Constituents around the world turn to crypto-currencies as a safe-haven from unstable and corrupt governments.
November 20, 2017
By: Bobby Casey, Managing Director GWP
There will always be the skeptics, but crypto-currency has no doubt had an indelible impact: especially to constituents of smaller countries whose governments are unstable and corrupt.
After the major expropriation that happened in Cyprus, small businesses turned to Bitcoin to remove themselves from the Euro and protect their assets outside the thieving central banks. Who could blame them? They lost everything practically overnight!
In fact, after the whole Cypriot debacle, Bitcoin saw a surge in value and articles started rolling out asking if that was the new safe-haven currency. It was arguably safer back in 2013 than it is now given that the governments have since been working on ways to “crack down” on crypto-currencies in general.
In Latin America, there was a surge in BitPay transaction in mid-2015. Are we surprised that a region wrought with corruption and socialism would turn to something more promising than their own currency? Even before Bitcoin took off, Argentina had what was called the “blue dollar” or the unofficial exchange rate between USD and Argentinian Pesos.
With performance like this, can you really blame them:
“[B]itcoin holders in 2015 enjoyed earnings during 2015 that performed more than 400 percent better than the Venezuelan Bolivar, more than 92 percent over the Brazilian Real, more than 65 percent over the Mexican Peso and more than 41 percent over the Argentine Peso.”
Argentina has lead the charge in crypto-currency, and President Mauricio Macri has been a refreshing champion of it. Macri has been economically refreshing for that country in general, and his radical deviation from the Kirchner doctrine has a lot to do with it.
Who’s to say that before long, Brazil and Venezuela won’t be getting in on this? Venezuela just defaulted on its debts about a week ago. The IMF is predicting that the inflation rate will hit 650% in 2017 and 2,300% in 2018. Meanwhile, Bitcoin is taking off in a hurry toward $8,000 USD.
In addition to a “safe-haven”, Bloomberg is calling Bitcoin the new “Crisis Currency”, and here’s a perfect example as to why:
“Zimbabwe, where the price of bitcoin spiked to double the international rate after this week’s military takeover, shows Jamie Dimon, Axel Weber and other cryptocurrency skeptics where the real-world use of bitcoin, and possibly its future, lies. It’s becoming the preferred way for residents of failing economies to transfer money without dealing with banks, protecting their savings from political turmoil, and avoiding the local currency when its value declines due to inflation.”
Even more stable countries in Africa still have a need for cryptocurrencies. The US and Europe are home to many immigrants from the continent of Africa, and they send money back. To Kenya alone over $1 Billion was transferred internationally. A little over 10% on average is what people are paying to make these transfers.
Cryptocurrencies could be the end of that. $10 Million NOT being spent on transfer fees? In AFRICA of all places! Yes please!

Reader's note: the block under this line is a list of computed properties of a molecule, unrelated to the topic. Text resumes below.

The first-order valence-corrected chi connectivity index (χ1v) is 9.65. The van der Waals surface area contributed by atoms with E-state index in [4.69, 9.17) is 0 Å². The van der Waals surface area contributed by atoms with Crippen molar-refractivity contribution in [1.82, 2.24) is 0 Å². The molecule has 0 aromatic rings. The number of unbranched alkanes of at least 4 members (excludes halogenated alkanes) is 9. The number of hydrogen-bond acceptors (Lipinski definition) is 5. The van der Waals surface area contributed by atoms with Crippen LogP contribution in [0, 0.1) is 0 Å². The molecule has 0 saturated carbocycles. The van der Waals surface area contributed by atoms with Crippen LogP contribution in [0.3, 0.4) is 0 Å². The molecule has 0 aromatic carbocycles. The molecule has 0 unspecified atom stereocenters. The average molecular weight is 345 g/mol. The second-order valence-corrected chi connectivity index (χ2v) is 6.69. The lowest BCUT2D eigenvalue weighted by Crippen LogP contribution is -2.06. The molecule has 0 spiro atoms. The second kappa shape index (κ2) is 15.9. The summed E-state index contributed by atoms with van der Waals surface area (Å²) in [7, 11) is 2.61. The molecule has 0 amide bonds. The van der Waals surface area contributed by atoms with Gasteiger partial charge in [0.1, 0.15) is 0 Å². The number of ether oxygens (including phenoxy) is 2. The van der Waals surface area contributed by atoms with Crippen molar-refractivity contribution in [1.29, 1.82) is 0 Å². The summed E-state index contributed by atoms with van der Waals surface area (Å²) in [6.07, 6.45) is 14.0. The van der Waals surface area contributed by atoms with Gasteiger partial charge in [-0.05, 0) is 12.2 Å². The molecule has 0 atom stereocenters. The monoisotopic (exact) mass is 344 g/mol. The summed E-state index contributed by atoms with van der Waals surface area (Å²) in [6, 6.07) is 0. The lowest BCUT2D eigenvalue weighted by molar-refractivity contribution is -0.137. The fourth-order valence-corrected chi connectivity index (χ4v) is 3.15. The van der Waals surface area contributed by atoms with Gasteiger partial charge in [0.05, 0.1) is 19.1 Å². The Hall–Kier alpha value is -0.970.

When India banned its largest monetary denomination, the internet search for “Bitcoin” spiked. It would seem there are several countries whose monetary policies have its people losing faith in their home currency.
Even Iran and Russia both seem to be toying with the idea of cryptocurrencies. Perhaps as another means of getting around the United States? Those are both in the very early stages, but it would be interesting to see what develops out of that.
Meanwhile, the United States is still on its quest of chasing shadows. I mentioned how it wants the DHS to develop a means of tracking and tracing cryptocurrency a while back. But it is also seeking the cryptocurrency equivalent of FATCA! That’s right: intergovernmental cooperation (as it is so endearingly regarded).
So these burgeoning and even struggling countries are finally getting their stride, and the US is going to swoop in with some international regulatory nonsense, and do what it does best: bog it down with regulations. Government hates competition. And what greater threat to the fractional reserve banking, than a decentralized currency that is immune to political whims of quantitative easing and expropriation? The extra level of privacy cryptocurrencies offer only further aggravates the status quo.
Of course this is all done in the name of preventing terrorism and “illicit finance crimes”.
The way governments have been treating private account holders to date, I’d say a mattress is a safer store of wealth! It won’t appreciate there, but it can’t be seized by the government as easily either.
I wrote about the Paradise Papers last week, and the quote that still sticks is:
“Over the past 40 years, offshore tax regimes have grown exponentially; back in the 1970s, they were a way for individuals to hide their money from corrupt and predatory governments in unstable countries, or for banks to move cash around to avoid fluctuations in currency rates.”
I firmly believe offshore STILL serves this purpose, but what if Bitcoin, or any cryptocurrency for that matter, did the same thing? What if, crypto currencies could be a safe haven for citizens of predatory and corrupt governments or offer fluidity in moving wealth around the world?
With smoother transactions globally, this could be the great economic equalizer that brings many developing countries onto the global stage and puts them on more equal footing. Not worrying about the volatility of an exchange rate that is affected by politicians at home, or paying the costs associated with currency exchange, both businesses and consumers can enjoy the benefit of being excused from the melee at home.
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